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    To the free will discussion,

    “Compatibilists like Daniel Dennett have an elegant solution to the incompatibilists’ complaints about determinism (see Dennett’s Freedom Evolves): when incompatibilists complain that our freedom cannot be combined with the fact that all our acts are part of the great chain of natural determinism, they secretly make an unwarranted ontological assumption: first, they assume that we (the Self, the free agent) somehow stand OUTSIDE reality, and then go to complain how they feel oppressed by the notion that reality with its determinism controls them totally. This is what is wrong with the notion of us being “imprisoned” by the chains of the natural determinism: we thereby obfuscate the fact that we are PART OF reality, that the (possible, local) conflict between our “free” striving and external reality resisting to it is a conflict inherent to reality itself. That is to say, there is nothing “oppressive” or “constraining” about the fact that our innermost strivings are (pre)determined: when we feel thwarted in our freedom by the constraining pressure of external reality, there must be something in us, some desires, strivings, which are thus thwarted, and where should these strivings come if not from this same reality? Our “free will” does not in some mysterious way “disturb the natural course of things,” it is part and parcel of this course. For us to be “truly” and “radically” free, this would entail that there would be no positive content we would want to impose as our free act – if we want nothing “external” and particular/given to determine our behavior, then “this would involve being free of every part of ourselves”(Fearn 24). When a determinist claims that our free choice is “determined,” this does not mean that our free will is somehow constrained, that we are forced to act AGAINST our free will – what is “determined” is the very thing that we want to do “freely,” i.e., without being thwarted by external obstacles.” — Slavoj Žižek

    The question of what constitutes an act of free will is well worth fighting over. It has consequences for one’s psychology, intuitions, imagination, identity, and politics. There are feelings and assumptions that come with believing oneself and others are a passively observing the playing-out of physical events, or under an ever-present illusion, or always-able to overcome external forces hostile to one’s desires.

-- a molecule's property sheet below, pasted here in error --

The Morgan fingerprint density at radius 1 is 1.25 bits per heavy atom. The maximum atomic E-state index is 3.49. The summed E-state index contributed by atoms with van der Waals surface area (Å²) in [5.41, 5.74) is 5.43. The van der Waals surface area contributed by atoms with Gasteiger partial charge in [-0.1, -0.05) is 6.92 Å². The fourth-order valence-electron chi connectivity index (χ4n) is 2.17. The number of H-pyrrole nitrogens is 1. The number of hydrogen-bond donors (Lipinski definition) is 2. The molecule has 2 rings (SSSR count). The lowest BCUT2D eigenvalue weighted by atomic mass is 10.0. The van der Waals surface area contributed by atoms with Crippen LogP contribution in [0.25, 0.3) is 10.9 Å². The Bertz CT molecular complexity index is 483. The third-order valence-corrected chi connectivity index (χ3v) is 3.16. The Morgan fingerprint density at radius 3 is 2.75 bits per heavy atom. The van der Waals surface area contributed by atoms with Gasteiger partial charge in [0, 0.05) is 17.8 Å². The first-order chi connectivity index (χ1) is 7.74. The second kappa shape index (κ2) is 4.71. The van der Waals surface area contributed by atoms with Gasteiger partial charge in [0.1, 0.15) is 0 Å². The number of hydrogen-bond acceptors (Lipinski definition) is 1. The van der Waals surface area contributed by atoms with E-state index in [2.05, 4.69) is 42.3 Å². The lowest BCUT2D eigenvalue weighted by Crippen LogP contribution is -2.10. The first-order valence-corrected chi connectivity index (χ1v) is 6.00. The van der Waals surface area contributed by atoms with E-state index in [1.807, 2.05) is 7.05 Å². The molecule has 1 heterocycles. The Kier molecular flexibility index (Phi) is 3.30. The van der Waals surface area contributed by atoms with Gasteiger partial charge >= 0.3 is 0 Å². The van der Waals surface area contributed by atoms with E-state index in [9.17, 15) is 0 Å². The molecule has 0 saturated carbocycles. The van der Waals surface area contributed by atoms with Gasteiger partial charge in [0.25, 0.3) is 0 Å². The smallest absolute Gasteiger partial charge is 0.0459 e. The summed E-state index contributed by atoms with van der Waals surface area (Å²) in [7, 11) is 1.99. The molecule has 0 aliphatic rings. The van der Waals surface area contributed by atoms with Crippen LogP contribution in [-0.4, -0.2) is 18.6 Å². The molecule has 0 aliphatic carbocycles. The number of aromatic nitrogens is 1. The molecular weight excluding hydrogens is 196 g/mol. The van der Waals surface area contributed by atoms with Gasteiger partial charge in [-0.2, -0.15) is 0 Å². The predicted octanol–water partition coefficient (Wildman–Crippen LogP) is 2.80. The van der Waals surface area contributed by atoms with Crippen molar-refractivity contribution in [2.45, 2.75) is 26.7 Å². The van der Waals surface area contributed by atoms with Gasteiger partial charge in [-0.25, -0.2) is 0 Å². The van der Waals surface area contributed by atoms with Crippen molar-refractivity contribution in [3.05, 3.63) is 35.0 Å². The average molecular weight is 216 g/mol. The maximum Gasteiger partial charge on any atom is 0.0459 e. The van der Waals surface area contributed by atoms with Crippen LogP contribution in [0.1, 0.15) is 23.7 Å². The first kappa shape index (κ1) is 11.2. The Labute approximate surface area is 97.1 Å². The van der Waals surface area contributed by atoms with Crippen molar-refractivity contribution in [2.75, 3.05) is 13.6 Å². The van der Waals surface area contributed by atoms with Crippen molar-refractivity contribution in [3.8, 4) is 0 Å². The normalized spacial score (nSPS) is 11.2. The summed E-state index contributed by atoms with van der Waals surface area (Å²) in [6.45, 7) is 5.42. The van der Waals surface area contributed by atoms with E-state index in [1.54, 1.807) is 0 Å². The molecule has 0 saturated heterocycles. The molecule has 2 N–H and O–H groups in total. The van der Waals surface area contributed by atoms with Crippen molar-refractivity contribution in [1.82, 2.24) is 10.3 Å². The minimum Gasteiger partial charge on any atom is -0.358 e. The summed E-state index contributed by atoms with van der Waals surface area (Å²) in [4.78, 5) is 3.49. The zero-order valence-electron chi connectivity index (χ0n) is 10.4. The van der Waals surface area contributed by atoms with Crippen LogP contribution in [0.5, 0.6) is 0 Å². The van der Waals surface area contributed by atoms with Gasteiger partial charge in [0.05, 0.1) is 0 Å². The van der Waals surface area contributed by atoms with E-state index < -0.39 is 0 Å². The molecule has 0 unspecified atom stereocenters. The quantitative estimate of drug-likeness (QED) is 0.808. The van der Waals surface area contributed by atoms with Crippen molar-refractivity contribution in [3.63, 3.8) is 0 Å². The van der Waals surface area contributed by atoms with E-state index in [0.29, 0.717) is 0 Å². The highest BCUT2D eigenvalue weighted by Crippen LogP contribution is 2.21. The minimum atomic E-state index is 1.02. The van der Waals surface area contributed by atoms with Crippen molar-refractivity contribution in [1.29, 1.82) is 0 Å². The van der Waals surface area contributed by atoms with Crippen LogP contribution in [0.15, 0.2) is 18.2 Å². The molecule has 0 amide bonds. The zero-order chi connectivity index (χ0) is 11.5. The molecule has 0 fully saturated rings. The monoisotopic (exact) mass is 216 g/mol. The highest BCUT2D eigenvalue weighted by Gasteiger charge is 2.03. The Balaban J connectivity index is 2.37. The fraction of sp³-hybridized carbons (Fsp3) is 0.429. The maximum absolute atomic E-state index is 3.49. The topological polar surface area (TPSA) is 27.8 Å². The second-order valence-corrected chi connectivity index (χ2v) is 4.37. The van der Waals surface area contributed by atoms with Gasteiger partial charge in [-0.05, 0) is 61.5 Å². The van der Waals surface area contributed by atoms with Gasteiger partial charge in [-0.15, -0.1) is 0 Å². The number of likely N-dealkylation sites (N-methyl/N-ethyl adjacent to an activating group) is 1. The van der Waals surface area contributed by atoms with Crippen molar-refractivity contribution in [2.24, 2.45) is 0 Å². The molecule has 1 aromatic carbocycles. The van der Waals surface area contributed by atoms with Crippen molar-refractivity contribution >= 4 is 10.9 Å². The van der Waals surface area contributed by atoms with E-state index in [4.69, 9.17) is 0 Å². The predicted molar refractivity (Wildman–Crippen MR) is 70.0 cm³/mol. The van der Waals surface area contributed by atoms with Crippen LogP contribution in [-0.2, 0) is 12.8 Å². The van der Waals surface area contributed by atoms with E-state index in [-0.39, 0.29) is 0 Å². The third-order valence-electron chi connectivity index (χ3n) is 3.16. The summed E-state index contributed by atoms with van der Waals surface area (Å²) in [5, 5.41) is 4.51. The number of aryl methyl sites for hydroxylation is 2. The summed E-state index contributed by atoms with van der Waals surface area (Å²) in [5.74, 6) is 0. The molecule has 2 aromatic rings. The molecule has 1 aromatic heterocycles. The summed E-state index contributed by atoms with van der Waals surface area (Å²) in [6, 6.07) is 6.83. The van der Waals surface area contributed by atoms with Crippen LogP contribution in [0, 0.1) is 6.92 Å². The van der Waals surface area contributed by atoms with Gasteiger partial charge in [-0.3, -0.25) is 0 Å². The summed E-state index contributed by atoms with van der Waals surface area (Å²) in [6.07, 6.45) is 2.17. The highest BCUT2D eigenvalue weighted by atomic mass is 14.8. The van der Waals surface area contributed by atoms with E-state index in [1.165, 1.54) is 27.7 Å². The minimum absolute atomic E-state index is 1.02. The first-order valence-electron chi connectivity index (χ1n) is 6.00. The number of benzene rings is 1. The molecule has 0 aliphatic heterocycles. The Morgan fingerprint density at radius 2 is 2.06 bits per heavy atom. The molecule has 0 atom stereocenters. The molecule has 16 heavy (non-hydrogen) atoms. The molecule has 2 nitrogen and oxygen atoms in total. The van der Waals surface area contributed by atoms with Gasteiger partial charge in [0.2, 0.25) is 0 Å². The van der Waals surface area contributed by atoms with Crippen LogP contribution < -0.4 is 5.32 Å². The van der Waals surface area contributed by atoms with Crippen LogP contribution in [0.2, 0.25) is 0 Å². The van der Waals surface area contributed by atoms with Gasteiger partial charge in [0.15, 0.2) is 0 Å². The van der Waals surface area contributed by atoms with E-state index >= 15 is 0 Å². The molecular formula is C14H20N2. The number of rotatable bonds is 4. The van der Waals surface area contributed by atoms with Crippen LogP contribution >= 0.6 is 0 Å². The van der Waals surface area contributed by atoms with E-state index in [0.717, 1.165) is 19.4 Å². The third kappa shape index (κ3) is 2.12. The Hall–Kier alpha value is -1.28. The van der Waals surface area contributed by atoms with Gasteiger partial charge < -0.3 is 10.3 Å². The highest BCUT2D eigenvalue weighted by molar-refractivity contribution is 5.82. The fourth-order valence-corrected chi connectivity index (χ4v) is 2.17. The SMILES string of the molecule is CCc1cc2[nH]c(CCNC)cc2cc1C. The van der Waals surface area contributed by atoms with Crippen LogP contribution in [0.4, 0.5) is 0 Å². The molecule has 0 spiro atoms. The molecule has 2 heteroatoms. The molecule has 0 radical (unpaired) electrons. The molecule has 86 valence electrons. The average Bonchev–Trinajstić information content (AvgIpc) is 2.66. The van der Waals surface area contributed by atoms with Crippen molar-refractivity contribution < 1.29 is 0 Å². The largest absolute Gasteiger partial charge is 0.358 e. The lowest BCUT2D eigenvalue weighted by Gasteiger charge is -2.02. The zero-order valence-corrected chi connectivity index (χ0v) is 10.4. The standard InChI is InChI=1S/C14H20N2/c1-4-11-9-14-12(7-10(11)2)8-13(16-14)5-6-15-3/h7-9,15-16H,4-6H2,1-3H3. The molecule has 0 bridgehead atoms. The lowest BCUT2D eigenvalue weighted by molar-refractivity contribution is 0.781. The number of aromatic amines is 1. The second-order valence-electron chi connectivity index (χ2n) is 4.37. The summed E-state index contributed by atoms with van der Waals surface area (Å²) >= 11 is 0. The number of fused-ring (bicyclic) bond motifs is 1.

The thing is, it seems to me Jason, that not many people I know, ever really think about ‘free will’. Bring it up and the conversation is usually quite brief, or of the humorous variety. Maybe there’s a brief engagement with the notion on a superficial level during private moments, but generally I think it’s mainly a philosopher’s concern. Perhaps there’s a kind of fatalism that exists, consciously, or even sub or unconsciously that hinders action of the sort you describe, but not sure if it hinges on thoughts about free will.

    Perhaps knowledge of impending death and the possible shortness of life has a greater impact on people’s psyche. Mix that with a popular kind of fatalism (“nothing I can do about it”), and feelings of impotence and apathy are almost guaranteed.

    avatarGary Childress

    Just FYI guys, whether we have free will or there is a determined future awaiting us is probably equally pointless to argue. We don’t know what that future is even if it is determined. We are doubtless going to do what we are going to do so maybe we should all be like Nike and “just do” what we are going to do and not worry if it will ultimately succeed or not. Probably all we really need to worry about is whether what we are doing is what we “ought” to do. I really wouldn’t worry about anything else.

    Marcus Denton

    Hey Mike, long time no talk. Hope you are well. Wondering if you (all) are heading to the US Social Forum in Philly. And also, if you know about these folks doing a workshop on building a participatory economy:


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